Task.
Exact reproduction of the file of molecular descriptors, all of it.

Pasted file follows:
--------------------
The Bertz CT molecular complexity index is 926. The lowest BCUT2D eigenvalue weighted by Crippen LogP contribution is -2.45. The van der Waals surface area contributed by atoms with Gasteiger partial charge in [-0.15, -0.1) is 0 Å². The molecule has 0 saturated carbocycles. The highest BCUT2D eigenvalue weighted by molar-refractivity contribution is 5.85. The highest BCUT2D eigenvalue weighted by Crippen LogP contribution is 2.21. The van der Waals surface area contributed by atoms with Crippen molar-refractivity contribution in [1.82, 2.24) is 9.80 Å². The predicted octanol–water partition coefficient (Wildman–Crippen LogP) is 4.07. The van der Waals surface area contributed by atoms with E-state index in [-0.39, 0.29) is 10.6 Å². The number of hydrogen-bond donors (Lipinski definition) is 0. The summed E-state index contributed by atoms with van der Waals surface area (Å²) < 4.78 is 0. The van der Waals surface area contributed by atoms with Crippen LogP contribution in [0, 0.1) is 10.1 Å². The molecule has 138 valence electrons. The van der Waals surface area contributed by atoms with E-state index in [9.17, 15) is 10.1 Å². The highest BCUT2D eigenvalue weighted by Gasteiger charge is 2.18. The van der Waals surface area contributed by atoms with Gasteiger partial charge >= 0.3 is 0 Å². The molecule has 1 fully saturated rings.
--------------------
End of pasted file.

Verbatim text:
The Bertz CT molecular complexity index is 926. The lowest BCUT2D eigenvalue weighted by Crippen LogP contribution is -2.45. The van der Waals surface area contributed by atoms with Gasteiger partial charge in [-0.15, -0.1) is 0 Å². The molecule has 0 saturated carbocycles. The highest BCUT2D eigenvalue weighted by molar-refractivity contribution is 5.85. The highest BCUT2D eigenvalue weighted by Crippen LogP contribution is 2.21. The van der Waals surface area contributed by atoms with Crippen molar-refractivity contribution in [1.82, 2.24) is 9.80 Å². The predicted octanol–water partition coefficient (Wildman–Crippen LogP) is 4.07. The van der Waals surface area contributed by atoms with E-state index in [-0.39, 0.29) is 10.6 Å². The number of hydrogen-bond donors (Lipinski definition) is 0. The summed E-state index contributed by atoms with van der Waals surface area (Å²) < 4.78 is 0. The van der Waals surface area contributed by atoms with Crippen LogP contribution in [0, 0.1) is 10.1 Å². The molecule has 138 valence electrons. The van der Waals surface area contributed by atoms with E-state index in [9.17, 15) is 10.1 Å². The highest BCUT2D eigenvalue weighted by Gasteiger charge is 2.18. The van der Waals surface area contributed by atoms with Gasteiger partial charge >= 0.3 is 0 Å². The molecule has 1 fully saturated rings.